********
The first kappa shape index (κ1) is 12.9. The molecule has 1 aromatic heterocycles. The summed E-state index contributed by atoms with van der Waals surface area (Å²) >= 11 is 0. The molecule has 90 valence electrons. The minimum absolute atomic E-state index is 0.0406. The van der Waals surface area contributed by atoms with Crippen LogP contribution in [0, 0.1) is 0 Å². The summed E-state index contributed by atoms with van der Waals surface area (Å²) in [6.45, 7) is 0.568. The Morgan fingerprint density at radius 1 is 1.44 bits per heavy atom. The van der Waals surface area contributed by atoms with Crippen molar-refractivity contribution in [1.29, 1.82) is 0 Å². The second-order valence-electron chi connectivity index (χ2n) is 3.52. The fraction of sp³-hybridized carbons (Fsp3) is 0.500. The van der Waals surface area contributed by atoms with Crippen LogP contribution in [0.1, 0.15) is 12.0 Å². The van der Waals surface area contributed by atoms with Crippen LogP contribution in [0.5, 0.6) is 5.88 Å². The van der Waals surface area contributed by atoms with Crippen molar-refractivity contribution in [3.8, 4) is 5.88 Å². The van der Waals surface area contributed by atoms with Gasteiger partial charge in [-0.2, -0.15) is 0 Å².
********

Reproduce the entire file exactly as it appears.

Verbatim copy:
The first kappa shape index (κ1) is 12.9. The molecule has 1 aromatic heterocycles. The summed E-state index contributed by atoms with van der Waals surface area (Å²) >= 11 is 0. The molecule has 90 valence electrons. The minimum absolute atomic E-state index is 0.0406. The van der Waals surface area contributed by atoms with Crippen LogP contribution in [0, 0.1) is 0 Å². The summed E-state index contributed by atoms with van der Waals surface area (Å²) in [6.45, 7) is 0.568. The Morgan fingerprint density at radius 1 is 1.44 bits per heavy atom. The van der Waals surface area contributed by atoms with Crippen molar-refractivity contribution in [1.29, 1.82) is 0 Å². The second-order valence-electron chi connectivity index (χ2n) is 3.52. The fraction of sp³-hybridized carbons (Fsp3) is 0.500. The van der Waals surface area contributed by atoms with Crippen LogP contribution in [0.1, 0.15) is 12.0 Å². The van der Waals surface area contributed by atoms with Crippen LogP contribution in [0.5, 0.6) is 5.88 Å². The van der Waals surface area contributed by atoms with Crippen molar-refractivity contribution in [3.8, 4) is 5.88 Å². The van der Waals surface area contributed by atoms with Gasteiger partial charge in [-0.2, -0.15) is 0 Å².